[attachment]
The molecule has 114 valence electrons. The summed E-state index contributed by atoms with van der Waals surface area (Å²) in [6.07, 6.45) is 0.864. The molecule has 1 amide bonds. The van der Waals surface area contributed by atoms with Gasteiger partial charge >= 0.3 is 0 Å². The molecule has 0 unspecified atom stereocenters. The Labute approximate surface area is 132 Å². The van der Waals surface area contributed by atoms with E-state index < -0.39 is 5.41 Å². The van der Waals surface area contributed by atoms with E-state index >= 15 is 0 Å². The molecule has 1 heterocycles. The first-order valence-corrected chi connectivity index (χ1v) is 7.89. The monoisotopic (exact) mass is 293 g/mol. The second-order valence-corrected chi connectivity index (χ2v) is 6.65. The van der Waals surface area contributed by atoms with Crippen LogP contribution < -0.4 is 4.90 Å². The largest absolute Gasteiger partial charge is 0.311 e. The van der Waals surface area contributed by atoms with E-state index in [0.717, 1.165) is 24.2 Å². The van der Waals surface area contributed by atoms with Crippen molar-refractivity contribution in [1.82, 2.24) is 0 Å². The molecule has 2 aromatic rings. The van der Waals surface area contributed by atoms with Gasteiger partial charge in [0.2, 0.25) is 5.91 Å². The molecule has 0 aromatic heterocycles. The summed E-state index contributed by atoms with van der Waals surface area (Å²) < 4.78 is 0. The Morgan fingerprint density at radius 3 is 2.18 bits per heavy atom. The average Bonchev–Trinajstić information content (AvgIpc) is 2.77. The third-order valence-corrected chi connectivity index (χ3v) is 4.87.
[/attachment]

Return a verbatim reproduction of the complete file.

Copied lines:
The molecule has 114 valence electrons. The summed E-state index contributed by atoms with van der Waals surface area (Å²) in [6.07, 6.45) is 0.864. The molecule has 1 amide bonds. The van der Waals surface area contributed by atoms with Gasteiger partial charge >= 0.3 is 0 Å². The molecule has 0 unspecified atom stereocenters. The Labute approximate surface area is 132 Å². The van der Waals surface area contributed by atoms with E-state index < -0.39 is 5.41 Å². The van der Waals surface area contributed by atoms with E-state index >= 15 is 0 Å². The molecule has 1 heterocycles. The first-order valence-corrected chi connectivity index (χ1v) is 7.89. The monoisotopic (exact) mass is 293 g/mol. The second-order valence-corrected chi connectivity index (χ2v) is 6.65. The van der Waals surface area contributed by atoms with Crippen LogP contribution < -0.4 is 4.90 Å². The largest absolute Gasteiger partial charge is 0.311 e. The van der Waals surface area contributed by atoms with E-state index in [0.717, 1.165) is 24.2 Å². The van der Waals surface area contributed by atoms with Crippen molar-refractivity contribution in [1.82, 2.24) is 0 Å². The molecule has 2 aromatic rings. The van der Waals surface area contributed by atoms with Gasteiger partial charge in [0.2, 0.25) is 5.91 Å². The molecule has 0 aromatic heterocycles. The summed E-state index contributed by atoms with van der Waals surface area (Å²) < 4.78 is 0. The Morgan fingerprint density at radius 3 is 2.18 bits per heavy atom. The average Bonchev–Trinajstić information content (AvgIpc) is 2.77. The third-order valence-corrected chi connectivity index (χ3v) is 4.87.